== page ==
Flow in a ring-sheared drop: Drop deformation

F. P. Riley, P. M. McMackin, J. M. Lopez, A. H. Hirsa

Research output: Contribution to journalArticlepeer-review

Abstract

The ring-sheared drop is a containerless system where shear is imparted by two contact rings, one rotating and the other stationary. In microgravity, aqueous drops can be studied in the air at the centimeter scale. Drops of this scale can also be studied experimentally on Earth, but the effects of gravity need to be mitigated by density matching the drop liquid and its surrounding fluid. The use of silicone oil drops surrounded by an aqueous solution allows density matching while retaining the viscosity ratio of the aqueous-air system in microgravity. The imposed shear drives a meridional flow in the drop which leads to a pear-shaped drop. A perturbation analysis with the capillary number as the small parameter is used to account for this mean drop deformation. The theory and time-averaged experiments agree, particularly at smaller ring rotation rates where the capillary number in the experiments is smaller. On top of the mean deformation, there is a smaller amplitude nonaxisymmetric deformation, which for slower ring rotation rates consists of a rotating wave with azimuthal wavenumber m = 1, that is, synchronous with the rotating ring. This is traced back to imperfections in the wetting and contact between the drop and the rotating ring in the experiment. At larger ring rotations, the experiments detect further unsteadiness with a broad frequency peak at about one third the ring rotation rate. Nonlinear simulations of the outer flow, assuming a nondeforming drop, find that at these ring rotations, the outer flow is unsteady with a similar frequency peak.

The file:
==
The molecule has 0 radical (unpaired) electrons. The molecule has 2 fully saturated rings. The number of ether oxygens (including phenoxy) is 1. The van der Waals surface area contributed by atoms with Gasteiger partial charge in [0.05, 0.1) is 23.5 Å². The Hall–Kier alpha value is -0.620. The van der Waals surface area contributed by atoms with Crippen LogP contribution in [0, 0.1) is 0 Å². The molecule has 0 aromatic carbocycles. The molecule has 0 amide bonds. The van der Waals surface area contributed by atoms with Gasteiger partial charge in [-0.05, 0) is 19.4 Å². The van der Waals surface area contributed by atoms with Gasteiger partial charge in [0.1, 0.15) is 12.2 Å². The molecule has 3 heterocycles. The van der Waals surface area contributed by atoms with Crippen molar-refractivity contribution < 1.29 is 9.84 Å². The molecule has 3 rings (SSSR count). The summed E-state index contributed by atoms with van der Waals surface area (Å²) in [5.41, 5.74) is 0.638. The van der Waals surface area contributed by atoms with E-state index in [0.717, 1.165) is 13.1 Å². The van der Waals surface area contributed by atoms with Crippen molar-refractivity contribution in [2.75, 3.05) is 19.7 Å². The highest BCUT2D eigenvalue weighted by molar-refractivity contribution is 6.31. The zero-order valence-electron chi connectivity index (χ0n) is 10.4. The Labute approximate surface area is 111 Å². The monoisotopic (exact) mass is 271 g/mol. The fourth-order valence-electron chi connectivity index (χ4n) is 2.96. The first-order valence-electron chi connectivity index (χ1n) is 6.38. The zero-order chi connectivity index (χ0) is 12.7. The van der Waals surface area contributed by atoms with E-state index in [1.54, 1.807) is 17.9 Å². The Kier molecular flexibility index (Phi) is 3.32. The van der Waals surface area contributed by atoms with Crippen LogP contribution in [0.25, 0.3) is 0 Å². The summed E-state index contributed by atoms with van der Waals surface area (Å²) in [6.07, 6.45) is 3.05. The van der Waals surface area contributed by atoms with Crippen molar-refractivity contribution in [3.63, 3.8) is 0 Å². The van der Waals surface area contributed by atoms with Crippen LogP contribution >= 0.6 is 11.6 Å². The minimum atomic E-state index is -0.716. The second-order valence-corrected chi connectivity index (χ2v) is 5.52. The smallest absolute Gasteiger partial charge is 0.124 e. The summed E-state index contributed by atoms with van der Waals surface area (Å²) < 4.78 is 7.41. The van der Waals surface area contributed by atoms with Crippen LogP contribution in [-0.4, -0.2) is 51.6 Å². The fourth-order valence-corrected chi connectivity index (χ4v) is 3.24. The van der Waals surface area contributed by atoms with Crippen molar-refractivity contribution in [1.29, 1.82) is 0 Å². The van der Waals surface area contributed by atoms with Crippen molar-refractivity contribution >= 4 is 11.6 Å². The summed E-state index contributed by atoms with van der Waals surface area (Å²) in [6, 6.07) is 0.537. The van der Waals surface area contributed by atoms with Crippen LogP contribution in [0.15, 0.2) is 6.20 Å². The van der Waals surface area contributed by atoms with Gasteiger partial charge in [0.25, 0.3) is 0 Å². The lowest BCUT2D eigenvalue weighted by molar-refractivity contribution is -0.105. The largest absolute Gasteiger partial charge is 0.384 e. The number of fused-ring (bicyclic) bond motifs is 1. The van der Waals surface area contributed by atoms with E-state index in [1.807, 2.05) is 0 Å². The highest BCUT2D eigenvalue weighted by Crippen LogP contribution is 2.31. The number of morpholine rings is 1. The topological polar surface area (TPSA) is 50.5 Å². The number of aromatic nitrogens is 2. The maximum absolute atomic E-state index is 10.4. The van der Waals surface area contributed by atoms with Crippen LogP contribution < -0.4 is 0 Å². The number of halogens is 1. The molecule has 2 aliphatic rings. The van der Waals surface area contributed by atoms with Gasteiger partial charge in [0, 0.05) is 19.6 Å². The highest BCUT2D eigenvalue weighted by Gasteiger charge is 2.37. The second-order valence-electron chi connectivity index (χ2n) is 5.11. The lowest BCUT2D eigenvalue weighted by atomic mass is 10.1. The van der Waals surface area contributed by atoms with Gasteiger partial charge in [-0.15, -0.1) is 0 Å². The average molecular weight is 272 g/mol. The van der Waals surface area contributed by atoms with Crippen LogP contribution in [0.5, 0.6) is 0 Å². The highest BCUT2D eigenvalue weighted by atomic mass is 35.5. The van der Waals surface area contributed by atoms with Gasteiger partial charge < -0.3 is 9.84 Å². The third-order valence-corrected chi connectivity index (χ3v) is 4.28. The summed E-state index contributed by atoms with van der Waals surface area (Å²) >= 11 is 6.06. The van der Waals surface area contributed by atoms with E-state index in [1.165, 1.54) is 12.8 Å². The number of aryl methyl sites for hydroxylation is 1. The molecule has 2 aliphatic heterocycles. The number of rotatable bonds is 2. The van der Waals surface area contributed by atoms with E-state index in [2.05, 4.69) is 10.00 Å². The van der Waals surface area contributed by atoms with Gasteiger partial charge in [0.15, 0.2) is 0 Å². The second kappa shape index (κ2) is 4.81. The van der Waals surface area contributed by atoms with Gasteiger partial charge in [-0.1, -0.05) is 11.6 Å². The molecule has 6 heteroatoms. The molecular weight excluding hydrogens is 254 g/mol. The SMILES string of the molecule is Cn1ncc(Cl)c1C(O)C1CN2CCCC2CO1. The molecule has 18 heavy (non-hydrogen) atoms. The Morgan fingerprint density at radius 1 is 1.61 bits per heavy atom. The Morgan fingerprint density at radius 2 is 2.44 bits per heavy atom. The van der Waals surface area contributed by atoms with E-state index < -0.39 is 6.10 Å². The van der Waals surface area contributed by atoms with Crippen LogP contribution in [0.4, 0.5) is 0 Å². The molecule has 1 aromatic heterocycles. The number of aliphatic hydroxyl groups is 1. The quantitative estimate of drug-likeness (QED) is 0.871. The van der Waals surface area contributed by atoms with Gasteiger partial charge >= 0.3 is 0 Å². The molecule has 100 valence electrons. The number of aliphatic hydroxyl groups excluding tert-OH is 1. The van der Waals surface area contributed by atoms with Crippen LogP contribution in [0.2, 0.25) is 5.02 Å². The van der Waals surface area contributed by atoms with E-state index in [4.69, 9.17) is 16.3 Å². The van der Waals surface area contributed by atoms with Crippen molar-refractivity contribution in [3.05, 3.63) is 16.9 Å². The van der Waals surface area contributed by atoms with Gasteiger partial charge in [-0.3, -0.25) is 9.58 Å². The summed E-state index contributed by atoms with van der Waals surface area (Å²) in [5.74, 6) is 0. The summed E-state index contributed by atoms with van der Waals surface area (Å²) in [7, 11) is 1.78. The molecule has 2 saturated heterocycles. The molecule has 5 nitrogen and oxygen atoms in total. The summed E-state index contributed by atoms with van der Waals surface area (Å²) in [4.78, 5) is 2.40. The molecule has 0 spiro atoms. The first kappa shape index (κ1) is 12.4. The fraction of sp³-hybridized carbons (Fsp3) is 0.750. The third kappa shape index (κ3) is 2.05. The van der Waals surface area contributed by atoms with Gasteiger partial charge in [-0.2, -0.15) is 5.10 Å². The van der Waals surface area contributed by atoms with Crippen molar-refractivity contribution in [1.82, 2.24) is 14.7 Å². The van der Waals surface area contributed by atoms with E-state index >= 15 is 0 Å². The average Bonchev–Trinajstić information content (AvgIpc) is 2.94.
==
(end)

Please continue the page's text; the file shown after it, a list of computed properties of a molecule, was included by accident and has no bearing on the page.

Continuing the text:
Original languageEnglish (US)
Article number042117
JournalPhysics of Fluids
Volume33
Issue number4
DOIs
StatePublished - Apr 1 2021
Externally publishedYes

ASJC Scopus subject areas

  • Computational Mechanics
  • Condensed Matter Physics
  • Mechanics of Materials
  • Mechanical Engineering
  • Fluid Flow and Transfer Processes

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